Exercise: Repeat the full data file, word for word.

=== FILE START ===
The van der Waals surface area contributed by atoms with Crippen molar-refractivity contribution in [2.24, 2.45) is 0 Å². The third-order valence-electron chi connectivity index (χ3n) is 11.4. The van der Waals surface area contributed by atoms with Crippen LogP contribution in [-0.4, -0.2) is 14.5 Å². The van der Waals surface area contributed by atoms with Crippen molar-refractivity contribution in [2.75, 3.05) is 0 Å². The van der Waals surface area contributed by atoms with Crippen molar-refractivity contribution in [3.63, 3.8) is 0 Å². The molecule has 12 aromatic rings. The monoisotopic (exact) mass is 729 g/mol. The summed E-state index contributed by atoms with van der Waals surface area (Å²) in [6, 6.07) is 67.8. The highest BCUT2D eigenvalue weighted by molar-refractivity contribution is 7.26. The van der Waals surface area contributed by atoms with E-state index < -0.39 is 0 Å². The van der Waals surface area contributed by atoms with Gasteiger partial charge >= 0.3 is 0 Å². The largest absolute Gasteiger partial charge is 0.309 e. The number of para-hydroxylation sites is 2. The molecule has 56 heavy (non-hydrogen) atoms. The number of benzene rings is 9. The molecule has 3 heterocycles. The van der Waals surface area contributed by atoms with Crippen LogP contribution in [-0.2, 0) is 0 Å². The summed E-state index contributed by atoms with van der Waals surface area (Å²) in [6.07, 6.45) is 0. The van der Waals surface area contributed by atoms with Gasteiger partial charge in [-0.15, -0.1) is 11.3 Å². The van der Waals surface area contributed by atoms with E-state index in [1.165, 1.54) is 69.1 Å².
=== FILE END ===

The van der Waals surface area contributed by atoms with Crippen molar-refractivity contribution in [2.24, 2.45) is 0 Å². The third-order valence-electron chi connectivity index (χ3n) is 11.4. The van der Waals surface area contributed by atoms with Crippen LogP contribution in [-0.4, -0.2) is 14.5 Å². The van der Waals surface area contributed by atoms with Crippen molar-refractivity contribution in [2.75, 3.05) is 0 Å². The van der Waals surface area contributed by atoms with Crippen molar-refractivity contribution in [3.63, 3.8) is 0 Å². The molecule has 12 aromatic rings. The monoisotopic (exact) mass is 729 g/mol. The summed E-state index contributed by atoms with van der Waals surface area (Å²) in [6, 6.07) is 67.8. The highest BCUT2D eigenvalue weighted by molar-refractivity contribution is 7.26. The van der Waals surface area contributed by atoms with E-state index < -0.39 is 0 Å². The van der Waals surface area contributed by atoms with Gasteiger partial charge >= 0.3 is 0 Å². The largest absolute Gasteiger partial charge is 0.309 e. The number of para-hydroxylation sites is 2. The molecule has 56 heavy (non-hydrogen) atoms. The number of benzene rings is 9. The molecule has 3 heterocycles. The van der Waals surface area contributed by atoms with Crippen LogP contribution in [-0.2, 0) is 0 Å². The summed E-state index contributed by atoms with van der Waals surface area (Å²) in [6.07, 6.45) is 0. The van der Waals surface area contributed by atoms with Gasteiger partial charge in [-0.15, -0.1) is 11.3 Å². The van der Waals surface area contributed by atoms with E-state index in [1.165, 1.54) is 69.1 Å².